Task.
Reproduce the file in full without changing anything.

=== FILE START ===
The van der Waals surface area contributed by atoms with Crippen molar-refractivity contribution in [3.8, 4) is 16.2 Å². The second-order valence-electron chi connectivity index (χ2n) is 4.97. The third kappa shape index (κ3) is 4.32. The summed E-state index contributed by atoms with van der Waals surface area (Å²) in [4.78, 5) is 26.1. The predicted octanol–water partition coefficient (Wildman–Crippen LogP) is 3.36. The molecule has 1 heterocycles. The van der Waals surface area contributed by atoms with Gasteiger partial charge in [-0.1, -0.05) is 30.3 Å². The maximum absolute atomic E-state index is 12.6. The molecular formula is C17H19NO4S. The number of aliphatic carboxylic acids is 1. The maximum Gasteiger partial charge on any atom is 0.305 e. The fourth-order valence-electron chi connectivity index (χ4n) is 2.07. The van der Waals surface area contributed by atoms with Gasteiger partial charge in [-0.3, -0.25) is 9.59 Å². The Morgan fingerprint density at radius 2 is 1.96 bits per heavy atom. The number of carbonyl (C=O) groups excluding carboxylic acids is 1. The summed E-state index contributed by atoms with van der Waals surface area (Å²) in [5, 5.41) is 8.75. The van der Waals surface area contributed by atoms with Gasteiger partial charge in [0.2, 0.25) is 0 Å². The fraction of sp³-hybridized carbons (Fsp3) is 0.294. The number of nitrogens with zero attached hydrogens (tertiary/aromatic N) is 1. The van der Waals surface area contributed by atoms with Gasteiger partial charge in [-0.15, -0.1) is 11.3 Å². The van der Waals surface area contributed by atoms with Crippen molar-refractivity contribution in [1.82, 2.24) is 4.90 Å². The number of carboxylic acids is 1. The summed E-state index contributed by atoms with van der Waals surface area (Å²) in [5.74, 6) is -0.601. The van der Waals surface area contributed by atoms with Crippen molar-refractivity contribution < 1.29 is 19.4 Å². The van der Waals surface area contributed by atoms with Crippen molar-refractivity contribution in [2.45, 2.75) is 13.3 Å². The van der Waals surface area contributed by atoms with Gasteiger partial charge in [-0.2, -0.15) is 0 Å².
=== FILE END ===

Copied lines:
The van der Waals surface area contributed by atoms with Crippen molar-refractivity contribution in [3.8, 4) is 16.2 Å². The second-order valence-electron chi connectivity index (χ2n) is 4.97. The third kappa shape index (κ3) is 4.32. The summed E-state index contributed by atoms with van der Waals surface area (Å²) in [4.78, 5) is 26.1. The predicted octanol–water partition coefficient (Wildman–Crippen LogP) is 3.36. The molecule has 1 heterocycles. The van der Waals surface area contributed by atoms with Gasteiger partial charge in [-0.1, -0.05) is 30.3 Å². The maximum absolute atomic E-state index is 12.6. The molecular formula is C17H19NO4S. The number of aliphatic carboxylic acids is 1. The maximum Gasteiger partial charge on any atom is 0.305 e. The fourth-order valence-electron chi connectivity index (χ4n) is 2.07. The van der Waals surface area contributed by atoms with Gasteiger partial charge in [-0.3, -0.25) is 9.59 Å². The Morgan fingerprint density at radius 2 is 1.96 bits per heavy atom. The number of carbonyl (C=O) groups excluding carboxylic acids is 1. The summed E-state index contributed by atoms with van der Waals surface area (Å²) in [5, 5.41) is 8.75. The van der Waals surface area contributed by atoms with Gasteiger partial charge in [0.2, 0.25) is 0 Å². The fraction of sp³-hybridized carbons (Fsp3) is 0.294. The number of nitrogens with zero attached hydrogens (tertiary/aromatic N) is 1. The van der Waals surface area contributed by atoms with Gasteiger partial charge in [-0.15, -0.1) is 11.3 Å². The van der Waals surface area contributed by atoms with Crippen molar-refractivity contribution in [1.82, 2.24) is 4.90 Å². The number of carboxylic acids is 1. The summed E-state index contributed by atoms with van der Waals surface area (Å²) in [5.74, 6) is -0.601. The van der Waals surface area contributed by atoms with Crippen molar-refractivity contribution < 1.29 is 19.4 Å². The van der Waals surface area contributed by atoms with Crippen molar-refractivity contribution in [2.45, 2.75) is 13.3 Å². The van der Waals surface area contributed by atoms with Gasteiger partial charge in [-0.2, -0.15) is 0 Å².